Mycotic aneurysm

Last revised by Dr Daniel J Bell on 13 Jun 2022

Mycotic aneurysms are aneurysms arising from infection of the arterial wall, usually bacterial. It is a complication of the hematogenous spread of bacterial infection, classically from the heart

Mycotic aneurysms are thought to represent only a minority of (0.65-2.6%) of all aortic aneurysms 10-13.

The epidemiology of mycotic aneurysms mirrors that of identifiable risk factors: 

The vessel wall becomes infected with bacteria, is digested, and false aneurysm forms, which is unstable and highly prone to rupture. The most common organisms are Staphylococcus aureus and Salmonella spp. Mechanisms of infections include:

  • septicemia
  • septic emboli
  • contiguous spread from adjacent infection

Frequently found in atypical locations. The most common sites are:

Described features include the following (some are however non-specific):

  • saccular
  • centric aneurysmal sac in an odd location for atheromatous disease
  • often wild, multilobulated appearance
  • interruption of arterial wall calcification
  • adjacent soft tissue stranding
  • adjacent collection +/- gas
  • adjacent reactive lymphadenopathy
  • hazy aortic wall with rupture 4
  • retroperitoneal para-aortic fluid collection and vertebral erosion
  • thrombus formation within a false lumen after aneurysmal rupture

Mycotic aneurysms carry a very high mortality.

  • aneurysmal rupture (high risk) with hemorrhage
  • an ongoing source of sepsis
  • embolic infarction

The term "mycotic" (meaning fungus) was coined in 1885 by Canadian physician William Osler (1849-1919) on describing the gross pathological appearance of two small saccular aortic aneurysms, not the underlying pathological organism 9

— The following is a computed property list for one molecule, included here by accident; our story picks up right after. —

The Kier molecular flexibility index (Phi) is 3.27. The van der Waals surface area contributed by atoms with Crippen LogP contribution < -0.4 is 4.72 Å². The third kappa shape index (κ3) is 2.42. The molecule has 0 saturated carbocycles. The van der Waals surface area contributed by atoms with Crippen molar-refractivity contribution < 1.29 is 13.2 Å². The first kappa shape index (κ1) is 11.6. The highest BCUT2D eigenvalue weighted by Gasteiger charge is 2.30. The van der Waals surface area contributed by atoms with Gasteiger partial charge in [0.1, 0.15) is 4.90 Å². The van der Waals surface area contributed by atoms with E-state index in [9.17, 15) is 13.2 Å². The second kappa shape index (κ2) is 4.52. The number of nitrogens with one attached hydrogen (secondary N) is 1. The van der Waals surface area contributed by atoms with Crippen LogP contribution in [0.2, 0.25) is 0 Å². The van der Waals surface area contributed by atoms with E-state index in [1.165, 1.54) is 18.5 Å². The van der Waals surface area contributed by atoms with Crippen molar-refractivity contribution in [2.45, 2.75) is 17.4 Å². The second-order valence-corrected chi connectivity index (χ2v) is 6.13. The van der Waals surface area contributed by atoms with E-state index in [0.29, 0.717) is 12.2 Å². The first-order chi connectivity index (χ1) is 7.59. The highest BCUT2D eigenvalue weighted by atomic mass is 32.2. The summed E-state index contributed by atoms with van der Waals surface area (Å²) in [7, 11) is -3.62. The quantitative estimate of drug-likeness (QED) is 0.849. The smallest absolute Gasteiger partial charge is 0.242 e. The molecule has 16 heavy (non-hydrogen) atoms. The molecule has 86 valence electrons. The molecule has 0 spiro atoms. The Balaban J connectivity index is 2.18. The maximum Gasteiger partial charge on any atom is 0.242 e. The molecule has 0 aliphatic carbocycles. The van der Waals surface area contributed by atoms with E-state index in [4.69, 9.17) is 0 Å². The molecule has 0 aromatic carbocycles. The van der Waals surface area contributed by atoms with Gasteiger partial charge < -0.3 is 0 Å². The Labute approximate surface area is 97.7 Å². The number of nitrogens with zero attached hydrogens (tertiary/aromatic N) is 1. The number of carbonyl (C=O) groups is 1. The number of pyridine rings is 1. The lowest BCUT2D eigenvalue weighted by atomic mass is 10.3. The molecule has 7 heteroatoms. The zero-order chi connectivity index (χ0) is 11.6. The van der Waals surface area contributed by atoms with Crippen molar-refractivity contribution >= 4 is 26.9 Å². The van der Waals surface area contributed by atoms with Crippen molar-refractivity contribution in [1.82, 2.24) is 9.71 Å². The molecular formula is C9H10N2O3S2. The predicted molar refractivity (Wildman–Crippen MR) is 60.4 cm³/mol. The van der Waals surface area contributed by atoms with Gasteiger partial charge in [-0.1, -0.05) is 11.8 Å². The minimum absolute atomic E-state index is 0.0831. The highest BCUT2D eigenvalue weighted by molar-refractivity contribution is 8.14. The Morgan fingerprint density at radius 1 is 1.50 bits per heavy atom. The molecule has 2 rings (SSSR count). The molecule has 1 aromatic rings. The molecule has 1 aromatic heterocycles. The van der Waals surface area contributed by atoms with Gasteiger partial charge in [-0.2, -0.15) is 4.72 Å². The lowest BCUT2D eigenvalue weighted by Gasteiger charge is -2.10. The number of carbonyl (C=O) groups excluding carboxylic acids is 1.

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Cases and figures

  • Case 1: axial
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  • Case 1: coronal
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  • Case 2: bilateral
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  • Case 3
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  • Case 4
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  • Case 5
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  • Case 6: with SAH
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  • Case 6: DSA
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  • Case 7
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  • Case 8: fungal aortitis with mycotic aneurysms
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  • Case 9: tuberculosis
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  • Case 10
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  • Case 11: ICA pseudoaneurysm
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